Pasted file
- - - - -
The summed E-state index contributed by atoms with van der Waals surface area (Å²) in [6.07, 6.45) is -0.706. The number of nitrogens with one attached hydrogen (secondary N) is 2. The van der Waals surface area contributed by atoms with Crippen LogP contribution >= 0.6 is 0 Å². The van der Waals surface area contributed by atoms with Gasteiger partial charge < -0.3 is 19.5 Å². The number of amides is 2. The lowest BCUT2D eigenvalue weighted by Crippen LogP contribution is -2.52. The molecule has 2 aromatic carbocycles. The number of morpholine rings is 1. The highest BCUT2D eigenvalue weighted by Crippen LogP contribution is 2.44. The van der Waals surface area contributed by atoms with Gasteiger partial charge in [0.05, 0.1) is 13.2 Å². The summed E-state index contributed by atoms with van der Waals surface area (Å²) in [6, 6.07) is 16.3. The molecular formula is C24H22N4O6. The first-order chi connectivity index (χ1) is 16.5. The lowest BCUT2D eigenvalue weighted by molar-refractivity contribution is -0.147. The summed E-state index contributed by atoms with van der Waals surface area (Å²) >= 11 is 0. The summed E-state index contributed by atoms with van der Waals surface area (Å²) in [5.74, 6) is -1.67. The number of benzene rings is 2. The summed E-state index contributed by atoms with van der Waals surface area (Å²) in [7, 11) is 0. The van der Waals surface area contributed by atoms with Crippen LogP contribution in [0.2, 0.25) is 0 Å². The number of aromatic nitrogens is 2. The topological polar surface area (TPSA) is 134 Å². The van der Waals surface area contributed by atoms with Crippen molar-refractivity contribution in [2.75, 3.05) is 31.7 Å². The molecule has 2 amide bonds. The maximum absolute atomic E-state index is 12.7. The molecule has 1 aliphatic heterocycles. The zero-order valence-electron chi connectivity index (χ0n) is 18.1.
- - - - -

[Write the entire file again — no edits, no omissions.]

The summed E-state index contributed by atoms with van der Waals surface area (Å²) in [6.07, 6.45) is -0.706. The number of nitrogens with one attached hydrogen (secondary N) is 2. The van der Waals surface area contributed by atoms with Crippen LogP contribution >= 0.6 is 0 Å². The van der Waals surface area contributed by atoms with Gasteiger partial charge < -0.3 is 19.5 Å². The number of amides is 2. The lowest BCUT2D eigenvalue weighted by Crippen LogP contribution is -2.52. The molecule has 2 aromatic carbocycles. The number of morpholine rings is 1. The highest BCUT2D eigenvalue weighted by Crippen LogP contribution is 2.44. The van der Waals surface area contributed by atoms with Gasteiger partial charge in [0.05, 0.1) is 13.2 Å². The summed E-state index contributed by atoms with van der Waals surface area (Å²) in [6, 6.07) is 16.3. The molecular formula is C24H22N4O6. The first-order chi connectivity index (χ1) is 16.5. The lowest BCUT2D eigenvalue weighted by molar-refractivity contribution is -0.147. The summed E-state index contributed by atoms with van der Waals surface area (Å²) >= 11 is 0. The summed E-state index contributed by atoms with van der Waals surface area (Å²) in [5.74, 6) is -1.67. The number of benzene rings is 2. The summed E-state index contributed by atoms with van der Waals surface area (Å²) in [7, 11) is 0. The van der Waals surface area contributed by atoms with Crippen LogP contribution in [0.2, 0.25) is 0 Å². The number of aromatic nitrogens is 2. The topological polar surface area (TPSA) is 134 Å². The van der Waals surface area contributed by atoms with Crippen molar-refractivity contribution in [2.75, 3.05) is 31.7 Å². The molecule has 2 amide bonds. The maximum absolute atomic E-state index is 12.7. The molecule has 1 aliphatic heterocycles. The zero-order valence-electron chi connectivity index (χ0n) is 18.1.